Spring Cleaning vs. Spring Fever
The first thing that comes to mind for many of us, especially mothers, when the winter truly begins to recede and the warmth of spring stirs in the air is spring cleaning. The sudden and welcome urge to get behind the furniture and under the carpet, to expel and ruthlessly scrutinize the contents of a closet, to polish windows inside and out, to leave no nook or cranny in its complacent stupor lying under an undisturbed layer of winter dust; this urge seems to well up from within the very foundations of our nature and give us an almost preternatural energy to go to all lengths to expel dirt. Kenneth Grahame opens the first chapter of The Wind in the Willows with the Mole spring cleaning: “First with brooms, then with dusters; then on ladders and steps and chairs, with a brush and a pail of whitewash…” How salutary this seems, especially when seen as a physical expression of the life of the Church and the soul during Lent: “Wash yourselves; make yourselves clean; remove the evil of your doings from before my eyes,” (Is 1:16), and “lift your drooping hands and strengthen your weak knees, and make straight paths for your feet…” (Heb 12:12) Somehow, to get down on all fours, roll up our sleeves and scrub, or to get down on our knees, examine our conscience and amend our lazy ways gives us a sense of accomplishment, satisfaction, and peace. Thank God for this new-found zeal that carries us forward again to new life!
All this is worthy of our attention and truly necessary to a healthy life of the whole human person. But there is MORE! Spring cleaning is not the last word about spring, but only the preliminary action required to be able to enjoy fully the pageant placed before us both in nature and in Salvation. It is rather, perhaps, spring fever, not spring cleaning, that gets to the heart of spring. As the first timid buds appear on the dormant trees and the first pale green blades break through the surface of the sod, and the first fierce petals dare the frost, we are invited to experience the drama of the creation and re-creation of life, not as spectators, but as participants. To witness the unfolding of spring and long to be out in it, breathing it, tasting, touching and testing it, wondering at its many-layered, undiminished ever-newness — this is the joy of every child. This is the excitement captured so well by Kenneth Grahame when Mole finally gets fed up with spring cleaning and answers the imperious summons of the springtime above: “Spring was moving in the air above and in the earth below and around him, penetrating even his dark and lowly little house with its spirit of divine discontent and longing….he suddenly flung his brush down on the floor… and bolted out of the house without even waiting to put on his waistcoat. Something up above was calling him imperiously…” This divine summons and Mole’s immediate and reckless response call to mind another Divine summons: “Follow me…Immediately they left their nets and followed him.” “Follow me… And he rose and followed him.” (Mk 1:17-18, 2:14)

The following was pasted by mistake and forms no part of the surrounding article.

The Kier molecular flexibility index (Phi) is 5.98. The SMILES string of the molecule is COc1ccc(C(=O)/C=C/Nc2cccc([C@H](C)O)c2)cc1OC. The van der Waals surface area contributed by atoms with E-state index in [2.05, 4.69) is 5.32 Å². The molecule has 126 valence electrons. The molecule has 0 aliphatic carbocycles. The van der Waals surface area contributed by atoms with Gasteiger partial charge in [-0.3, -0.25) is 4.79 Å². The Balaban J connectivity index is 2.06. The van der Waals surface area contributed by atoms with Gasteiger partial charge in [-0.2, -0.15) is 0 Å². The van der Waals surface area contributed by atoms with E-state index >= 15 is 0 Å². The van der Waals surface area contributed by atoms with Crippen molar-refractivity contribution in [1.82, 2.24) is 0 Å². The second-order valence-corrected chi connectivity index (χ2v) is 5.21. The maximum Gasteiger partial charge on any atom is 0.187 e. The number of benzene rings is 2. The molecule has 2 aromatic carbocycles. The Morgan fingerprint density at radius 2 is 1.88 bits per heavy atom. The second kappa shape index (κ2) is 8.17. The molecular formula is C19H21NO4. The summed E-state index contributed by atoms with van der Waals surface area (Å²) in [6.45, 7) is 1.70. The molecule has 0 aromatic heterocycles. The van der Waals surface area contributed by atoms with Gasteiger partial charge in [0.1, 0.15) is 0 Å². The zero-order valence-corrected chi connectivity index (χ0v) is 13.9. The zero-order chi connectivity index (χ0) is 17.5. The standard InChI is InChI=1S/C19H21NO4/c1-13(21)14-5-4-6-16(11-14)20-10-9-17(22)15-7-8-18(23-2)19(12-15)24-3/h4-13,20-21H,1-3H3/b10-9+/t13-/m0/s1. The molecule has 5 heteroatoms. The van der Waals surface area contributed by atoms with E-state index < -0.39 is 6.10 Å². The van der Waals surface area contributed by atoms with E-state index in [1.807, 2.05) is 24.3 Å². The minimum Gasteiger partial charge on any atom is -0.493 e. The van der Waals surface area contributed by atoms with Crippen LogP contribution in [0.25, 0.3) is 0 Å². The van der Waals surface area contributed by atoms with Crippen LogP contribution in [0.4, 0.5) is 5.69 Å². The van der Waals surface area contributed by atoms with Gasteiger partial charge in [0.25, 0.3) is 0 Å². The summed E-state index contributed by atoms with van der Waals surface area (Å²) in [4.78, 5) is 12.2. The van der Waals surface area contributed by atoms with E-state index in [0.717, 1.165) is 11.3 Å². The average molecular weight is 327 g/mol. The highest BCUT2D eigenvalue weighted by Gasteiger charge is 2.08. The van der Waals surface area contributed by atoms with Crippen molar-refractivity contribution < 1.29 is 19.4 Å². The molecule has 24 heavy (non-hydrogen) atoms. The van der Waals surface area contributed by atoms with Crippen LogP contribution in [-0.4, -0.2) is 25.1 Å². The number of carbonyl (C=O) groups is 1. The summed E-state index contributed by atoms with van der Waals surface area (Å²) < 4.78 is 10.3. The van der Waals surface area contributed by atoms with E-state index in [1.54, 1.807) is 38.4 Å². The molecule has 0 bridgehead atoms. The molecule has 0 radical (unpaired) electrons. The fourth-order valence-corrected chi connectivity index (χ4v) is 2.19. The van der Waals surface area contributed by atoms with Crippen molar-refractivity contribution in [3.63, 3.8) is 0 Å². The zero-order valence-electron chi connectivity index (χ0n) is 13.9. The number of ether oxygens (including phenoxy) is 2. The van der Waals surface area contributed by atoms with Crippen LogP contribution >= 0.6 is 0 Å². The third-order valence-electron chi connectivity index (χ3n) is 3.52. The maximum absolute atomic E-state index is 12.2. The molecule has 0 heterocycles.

If only we, like Mole and like all children in the happy throes of spring fever, could heighten our soul’s awareness of the shocking newness of the Paschal Mystery; if only we could taste the spring fever of the spirit as we com-passion-ate Christ in His Passion, and gaze with wonder and awe with Mary at the fierce, unheard-of glory of the Dying of the God-Man —- What a tremendous joy would be ours at the dawning of the First Day of the Week! Here again our beloved Mole seems to capture the moment, “Jumping off all his four legs at once, in the joy of living and the delight of spring without its cleaning…”
“This is fine!…This is better than whitewashing!”
Post by: Holly McShurley, Chelsea 4th Grade Teacher